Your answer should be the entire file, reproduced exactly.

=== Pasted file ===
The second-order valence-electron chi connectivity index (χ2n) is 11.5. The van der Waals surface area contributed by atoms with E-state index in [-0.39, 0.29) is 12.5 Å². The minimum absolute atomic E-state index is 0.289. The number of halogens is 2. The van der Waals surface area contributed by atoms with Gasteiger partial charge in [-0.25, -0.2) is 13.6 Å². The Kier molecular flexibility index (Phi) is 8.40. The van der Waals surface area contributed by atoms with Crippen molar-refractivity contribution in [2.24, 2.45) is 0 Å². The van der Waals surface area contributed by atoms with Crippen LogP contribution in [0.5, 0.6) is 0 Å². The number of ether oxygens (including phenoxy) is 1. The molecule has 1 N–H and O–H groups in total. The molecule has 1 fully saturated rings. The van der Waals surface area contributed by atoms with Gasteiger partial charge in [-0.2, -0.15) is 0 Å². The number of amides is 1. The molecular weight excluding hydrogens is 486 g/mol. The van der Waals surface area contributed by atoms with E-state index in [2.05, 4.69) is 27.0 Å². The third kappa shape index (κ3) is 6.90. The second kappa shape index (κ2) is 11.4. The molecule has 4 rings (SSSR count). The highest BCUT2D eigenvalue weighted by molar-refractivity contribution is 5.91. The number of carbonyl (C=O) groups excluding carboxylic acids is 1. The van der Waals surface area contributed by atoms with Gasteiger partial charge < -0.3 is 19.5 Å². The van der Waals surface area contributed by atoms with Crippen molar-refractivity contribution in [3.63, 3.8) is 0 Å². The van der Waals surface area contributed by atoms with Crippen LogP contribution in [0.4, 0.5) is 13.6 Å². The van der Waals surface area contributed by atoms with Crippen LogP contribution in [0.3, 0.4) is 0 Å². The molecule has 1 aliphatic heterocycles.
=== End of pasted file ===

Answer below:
The second-order valence-electron chi connectivity index (χ2n) is 11.5. The van der Waals surface area contributed by atoms with E-state index in [-0.39, 0.29) is 12.5 Å². The minimum absolute atomic E-state index is 0.289. The number of halogens is 2. The van der Waals surface area contributed by atoms with Gasteiger partial charge in [-0.25, -0.2) is 13.6 Å². The Kier molecular flexibility index (Phi) is 8.40. The van der Waals surface area contributed by atoms with Crippen molar-refractivity contribution in [2.24, 2.45) is 0 Å². The van der Waals surface area contributed by atoms with Crippen LogP contribution in [0.5, 0.6) is 0 Å². The number of ether oxygens (including phenoxy) is 1. The molecule has 1 N–H and O–H groups in total. The molecule has 1 fully saturated rings. The van der Waals surface area contributed by atoms with Gasteiger partial charge in [-0.2, -0.15) is 0 Å². The number of amides is 1. The molecular weight excluding hydrogens is 486 g/mol. The van der Waals surface area contributed by atoms with E-state index in [2.05, 4.69) is 27.0 Å². The third kappa shape index (κ3) is 6.90. The second kappa shape index (κ2) is 11.4. The molecule has 4 rings (SSSR count). The highest BCUT2D eigenvalue weighted by molar-refractivity contribution is 5.91. The number of carbonyl (C=O) groups excluding carboxylic acids is 1. The van der Waals surface area contributed by atoms with Gasteiger partial charge < -0.3 is 19.5 Å². The van der Waals surface area contributed by atoms with Crippen molar-refractivity contribution in [3.63, 3.8) is 0 Å². The van der Waals surface area contributed by atoms with Crippen LogP contribution in [0.4, 0.5) is 13.6 Å². The van der Waals surface area contributed by atoms with Crippen LogP contribution in [0.3, 0.4) is 0 Å². The molecule has 1 aliphatic heterocycles.